“There are more players than people realize that have exceptional potential and that top end potential,” said Schmid.
“There are not enough players that have the mental side of the game to fulfill their potential, I think, one of the key parts for our signing of Diego was talking to his coach and after that, there was no doubt in my mind.” Then when he showed up here, I remember the first day of training, you know, Pablo came in and I was like, Hey, how's Diego?
“And he was just like, Oh man, what a great teammate.
I didn't have any concerns about his mentality before that, but then hearing that it just reinforced it all. It doesn't guarantee that he's going to be this big time player necessarily, but, it does reassure us that Diego has a really, really good shot at fulfilling his potential, better than most people have.”
Back in the Houston press area, minutes before Luna sat down in front of the computer, and took the responsibility for the Houston goal while glancing over his own, his head coach Pablo Mastroeni sat down and answered a question about his young midfielders performance.
“I thought he had a fantastic game.
I think we have to be better on the ball to get guys like Luna and Sava on the ball and in better positions. The one thing I'll say about the goal that he scored. It really came from an incredible amount of effort to break beyond and get to the spot that he got to. That takes a lot of dogged work.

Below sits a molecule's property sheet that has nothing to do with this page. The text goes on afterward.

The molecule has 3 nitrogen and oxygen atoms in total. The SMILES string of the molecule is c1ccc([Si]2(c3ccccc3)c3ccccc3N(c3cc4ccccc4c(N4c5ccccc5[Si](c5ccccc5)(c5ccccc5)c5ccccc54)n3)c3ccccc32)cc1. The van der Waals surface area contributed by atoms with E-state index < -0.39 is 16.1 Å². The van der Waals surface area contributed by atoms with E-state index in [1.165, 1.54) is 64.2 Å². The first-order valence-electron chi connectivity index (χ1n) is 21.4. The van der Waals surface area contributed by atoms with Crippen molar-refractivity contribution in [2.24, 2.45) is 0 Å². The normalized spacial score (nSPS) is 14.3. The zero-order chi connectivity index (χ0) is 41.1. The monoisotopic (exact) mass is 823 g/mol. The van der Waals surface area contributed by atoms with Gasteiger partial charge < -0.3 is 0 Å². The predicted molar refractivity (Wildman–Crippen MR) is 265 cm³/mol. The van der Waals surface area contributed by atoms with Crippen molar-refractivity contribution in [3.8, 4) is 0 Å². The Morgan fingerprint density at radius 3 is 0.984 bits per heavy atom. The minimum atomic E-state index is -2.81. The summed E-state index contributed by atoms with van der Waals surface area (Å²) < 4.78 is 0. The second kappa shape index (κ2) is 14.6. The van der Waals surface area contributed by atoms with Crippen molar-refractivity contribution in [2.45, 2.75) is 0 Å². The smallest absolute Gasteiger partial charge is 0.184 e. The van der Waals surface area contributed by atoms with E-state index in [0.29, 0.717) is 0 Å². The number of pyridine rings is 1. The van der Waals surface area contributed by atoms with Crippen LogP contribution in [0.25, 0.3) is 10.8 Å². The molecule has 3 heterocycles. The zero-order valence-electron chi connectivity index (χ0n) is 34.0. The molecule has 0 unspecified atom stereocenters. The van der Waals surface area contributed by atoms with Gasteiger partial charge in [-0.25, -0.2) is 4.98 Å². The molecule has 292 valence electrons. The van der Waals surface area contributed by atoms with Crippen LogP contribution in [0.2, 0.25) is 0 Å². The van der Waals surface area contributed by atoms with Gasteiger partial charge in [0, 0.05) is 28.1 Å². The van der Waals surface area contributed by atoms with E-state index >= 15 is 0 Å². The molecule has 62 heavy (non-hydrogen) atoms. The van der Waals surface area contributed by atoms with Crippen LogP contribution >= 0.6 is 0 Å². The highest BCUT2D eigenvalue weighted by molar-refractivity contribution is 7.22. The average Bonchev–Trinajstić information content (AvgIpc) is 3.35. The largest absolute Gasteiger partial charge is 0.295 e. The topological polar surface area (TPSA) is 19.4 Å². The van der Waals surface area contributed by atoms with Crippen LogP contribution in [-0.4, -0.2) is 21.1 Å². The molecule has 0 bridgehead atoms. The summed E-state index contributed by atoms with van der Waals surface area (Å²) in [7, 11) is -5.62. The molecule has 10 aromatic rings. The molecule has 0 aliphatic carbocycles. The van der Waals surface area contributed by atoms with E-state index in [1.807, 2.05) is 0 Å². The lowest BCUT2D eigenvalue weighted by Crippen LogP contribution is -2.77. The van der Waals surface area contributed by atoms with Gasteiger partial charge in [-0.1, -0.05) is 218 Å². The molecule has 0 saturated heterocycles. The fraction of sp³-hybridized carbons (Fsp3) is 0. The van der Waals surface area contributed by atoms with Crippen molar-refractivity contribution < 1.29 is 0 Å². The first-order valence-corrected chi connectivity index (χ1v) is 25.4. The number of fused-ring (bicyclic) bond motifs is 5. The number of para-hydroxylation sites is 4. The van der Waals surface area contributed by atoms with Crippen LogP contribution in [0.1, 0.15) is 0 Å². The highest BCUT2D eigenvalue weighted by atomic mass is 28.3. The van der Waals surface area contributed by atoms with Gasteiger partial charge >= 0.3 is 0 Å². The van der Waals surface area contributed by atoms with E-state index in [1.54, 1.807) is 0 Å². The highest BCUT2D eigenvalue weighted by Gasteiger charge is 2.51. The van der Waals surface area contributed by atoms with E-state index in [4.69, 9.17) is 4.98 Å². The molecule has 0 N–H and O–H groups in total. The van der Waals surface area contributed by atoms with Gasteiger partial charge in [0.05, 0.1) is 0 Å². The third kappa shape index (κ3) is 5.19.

It's really interesting, sometimes it takes a while for a young player to kind of grow into his own. I've seen in the last three games a transformation in Diego and not in his attacking capabilities, but in the commitment that he has to the team and doing all the little things to help everyone else out.
Obviously scoring in three consecutive games is monumental for a young player, but he's shown a lot of leadership on the field, his communication, his positioning, his decisions are getting better and better.
I’m so super proud of the young man. I think he's put in a lot of work in the last year to really take advantage of these moments, and now we just need the rest of the group to follow.”
As Luna takes his seat in the following minutes, he is pissed, like everyone else in the Real Salt Lake locker room, but ready to face the noise. That’s just who Diego Luna is, and is growing to be.
The talent and even more so mentality of the young midfielder in his first MLS postseason match shone through Shell Energy Stadium in Houston last Saturday. Here’s to it shining even brighter in Utah in game two, and this time, everyone, Luna included, goes home happy.
There are still tickets available to watch Diego Luna and Real Salt Lake take on the Houston Dynamo in the win or go home game two of the best of three playoff series on Monday, November 6. Come experience the magic of America First Field during the playoffs and cheer on the Claret-and-Cobalt as they battle to keep their postseason dreams alive. Tickets available here.